To be sure, my 21st-century sensibility sometimes got impatient with the flowery style and digressions of Uncle Tom’s Cabin, not to mention some plot implausibilities toward the end, but Stowe’s interwoven stories, her attention to detail, and her acute insight into human nature more than made up for it. Twelve Years a Slave is a page-turner from beginning to end, and the main reason Douglass takes me longer to get through is that I often pause to read passages aloud — a practice I highly recommend, and not just with the Fourth of July speech.

If you’ve read my recent and not-so-recent posts on the subject, you won’t be surprised that my copyeditorial eye paid particular attention to hyphenation. All these works use considerably more hyphens than either Chicago or AP allows, or even the more hyphen-friendly online Oxford (UK version).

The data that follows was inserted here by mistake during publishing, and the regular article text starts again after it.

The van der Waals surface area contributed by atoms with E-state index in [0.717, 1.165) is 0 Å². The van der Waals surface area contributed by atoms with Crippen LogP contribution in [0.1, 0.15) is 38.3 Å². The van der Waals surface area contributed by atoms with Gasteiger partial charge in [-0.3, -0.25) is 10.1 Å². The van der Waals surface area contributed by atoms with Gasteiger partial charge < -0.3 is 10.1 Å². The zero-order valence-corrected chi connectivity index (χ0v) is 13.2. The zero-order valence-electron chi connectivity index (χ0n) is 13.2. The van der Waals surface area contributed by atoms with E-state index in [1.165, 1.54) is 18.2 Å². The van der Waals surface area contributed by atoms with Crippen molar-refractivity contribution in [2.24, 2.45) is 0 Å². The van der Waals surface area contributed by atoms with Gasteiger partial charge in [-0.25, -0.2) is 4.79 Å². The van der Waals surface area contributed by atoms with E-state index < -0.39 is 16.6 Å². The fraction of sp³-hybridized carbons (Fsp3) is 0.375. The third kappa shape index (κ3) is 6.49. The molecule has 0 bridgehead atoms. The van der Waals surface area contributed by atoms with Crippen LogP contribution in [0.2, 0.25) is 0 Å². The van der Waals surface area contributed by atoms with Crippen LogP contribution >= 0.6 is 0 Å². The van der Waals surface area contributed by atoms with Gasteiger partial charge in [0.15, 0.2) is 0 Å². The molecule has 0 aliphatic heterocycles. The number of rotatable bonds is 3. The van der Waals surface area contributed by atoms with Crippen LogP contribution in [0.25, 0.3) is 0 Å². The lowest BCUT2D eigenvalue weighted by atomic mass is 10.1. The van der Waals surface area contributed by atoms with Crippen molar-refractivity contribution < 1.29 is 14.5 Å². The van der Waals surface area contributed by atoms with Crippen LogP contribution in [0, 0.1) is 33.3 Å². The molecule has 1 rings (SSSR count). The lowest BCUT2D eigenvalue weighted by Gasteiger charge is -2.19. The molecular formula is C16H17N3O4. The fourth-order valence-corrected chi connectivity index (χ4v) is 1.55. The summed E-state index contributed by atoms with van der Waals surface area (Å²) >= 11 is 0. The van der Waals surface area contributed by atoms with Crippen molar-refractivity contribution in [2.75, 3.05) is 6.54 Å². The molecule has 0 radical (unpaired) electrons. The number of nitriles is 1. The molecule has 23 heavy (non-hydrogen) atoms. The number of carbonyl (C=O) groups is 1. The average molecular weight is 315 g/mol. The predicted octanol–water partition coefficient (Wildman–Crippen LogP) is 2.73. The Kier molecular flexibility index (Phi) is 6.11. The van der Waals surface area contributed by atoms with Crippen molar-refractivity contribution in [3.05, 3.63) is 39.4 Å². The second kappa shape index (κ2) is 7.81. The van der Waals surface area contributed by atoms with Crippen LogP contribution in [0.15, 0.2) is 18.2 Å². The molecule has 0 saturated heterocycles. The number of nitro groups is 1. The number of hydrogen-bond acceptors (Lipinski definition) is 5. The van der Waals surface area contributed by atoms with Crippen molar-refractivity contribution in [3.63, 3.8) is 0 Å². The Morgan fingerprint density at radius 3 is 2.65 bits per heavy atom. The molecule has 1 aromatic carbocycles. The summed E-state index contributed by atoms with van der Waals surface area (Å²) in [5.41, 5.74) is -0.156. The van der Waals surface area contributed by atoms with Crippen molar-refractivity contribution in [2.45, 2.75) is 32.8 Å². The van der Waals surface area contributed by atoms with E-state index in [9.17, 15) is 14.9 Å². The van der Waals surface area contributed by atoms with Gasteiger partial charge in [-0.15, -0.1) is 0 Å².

Opening Twelve Years a Slave at random, I find work-bench, blood-hound, and half-way on facing pages. Merriam-Webster’s Collegiate (MW) and the UK Oxford have them all solid, one word, no hyphen.

A single page of Uncle Tom’s Cabin offers store-room, linen-presses, and china-closet all in the same sentence. Current English style would make storeroom one word and both linen presses and china closet two.

Aside: For storeroomMerriam-Webster’s notes the first usage as 1685. It does not note whether that first usage was one word, two, or hyphenated, leaving one to believe that it’s been one word all along. I tend to doubt it. This is one of my pet peeves with MW and one reason I prefer the American Heritage Dictionary. AHD is more likely to offer the hyphenated alternative for words that are indeed styled both ways in good English-language writing.